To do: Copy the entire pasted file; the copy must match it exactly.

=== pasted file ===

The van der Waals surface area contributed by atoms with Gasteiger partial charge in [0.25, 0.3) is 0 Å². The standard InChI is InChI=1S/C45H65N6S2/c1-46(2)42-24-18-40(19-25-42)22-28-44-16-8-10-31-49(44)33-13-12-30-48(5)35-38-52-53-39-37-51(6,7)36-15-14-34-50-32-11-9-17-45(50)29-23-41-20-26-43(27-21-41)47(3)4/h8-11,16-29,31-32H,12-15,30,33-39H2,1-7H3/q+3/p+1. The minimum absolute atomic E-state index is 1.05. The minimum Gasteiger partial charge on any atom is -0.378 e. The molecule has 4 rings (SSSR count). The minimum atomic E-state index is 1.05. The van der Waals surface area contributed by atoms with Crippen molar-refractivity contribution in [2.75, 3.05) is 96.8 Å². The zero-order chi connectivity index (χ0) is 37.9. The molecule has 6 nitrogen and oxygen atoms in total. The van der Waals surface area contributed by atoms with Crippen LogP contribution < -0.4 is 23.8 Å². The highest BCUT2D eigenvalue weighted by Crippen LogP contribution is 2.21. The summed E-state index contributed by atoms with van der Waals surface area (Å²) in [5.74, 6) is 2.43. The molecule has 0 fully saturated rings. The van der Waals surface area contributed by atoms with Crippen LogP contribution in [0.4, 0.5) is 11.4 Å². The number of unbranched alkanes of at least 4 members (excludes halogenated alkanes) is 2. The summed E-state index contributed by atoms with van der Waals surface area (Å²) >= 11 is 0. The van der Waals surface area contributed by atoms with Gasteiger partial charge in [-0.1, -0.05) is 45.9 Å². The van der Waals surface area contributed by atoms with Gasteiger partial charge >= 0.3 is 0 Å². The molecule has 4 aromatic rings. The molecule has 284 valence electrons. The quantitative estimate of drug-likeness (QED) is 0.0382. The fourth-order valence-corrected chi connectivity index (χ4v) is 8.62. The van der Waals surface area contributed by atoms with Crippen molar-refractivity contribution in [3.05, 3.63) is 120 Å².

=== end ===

The van der Waals surface area contributed by atoms with Gasteiger partial charge in [0.25, 0.3) is 0 Å². The standard InChI is InChI=1S/C45H65N6S2/c1-46(2)42-24-18-40(19-25-42)22-28-44-16-8-10-31-49(44)33-13-12-30-48(5)35-38-52-53-39-37-51(6,7)36-15-14-34-50-32-11-9-17-45(50)29-23-41-20-26-43(27-21-41)47(3)4/h8-11,16-29,31-32H,12-15,30,33-39H2,1-7H3/q+3/p+1. The minimum absolute atomic E-state index is 1.05. The minimum Gasteiger partial charge on any atom is -0.378 e. The molecule has 4 rings (SSSR count). The minimum atomic E-state index is 1.05. The van der Waals surface area contributed by atoms with Crippen molar-refractivity contribution in [2.75, 3.05) is 96.8 Å². The zero-order chi connectivity index (χ0) is 37.9. The molecule has 6 nitrogen and oxygen atoms in total. The van der Waals surface area contributed by atoms with Crippen LogP contribution < -0.4 is 23.8 Å². The highest BCUT2D eigenvalue weighted by Crippen LogP contribution is 2.21. The summed E-state index contributed by atoms with van der Waals surface area (Å²) in [5.74, 6) is 2.43. The molecule has 0 fully saturated rings. The van der Waals surface area contributed by atoms with Crippen LogP contribution in [0.4, 0.5) is 11.4 Å². The number of unbranched alkanes of at least 4 members (excludes halogenated alkanes) is 2. The summed E-state index contributed by atoms with van der Waals surface area (Å²) >= 11 is 0. The van der Waals surface area contributed by atoms with Gasteiger partial charge in [-0.1, -0.05) is 45.9 Å². The van der Waals surface area contributed by atoms with Gasteiger partial charge >= 0.3 is 0 Å². The molecule has 4 aromatic rings. The molecule has 284 valence electrons. The quantitative estimate of drug-likeness (QED) is 0.0382. The fourth-order valence-corrected chi connectivity index (χ4v) is 8.62. The van der Waals surface area contributed by atoms with Crippen molar-refractivity contribution in [3.05, 3.63) is 120 Å².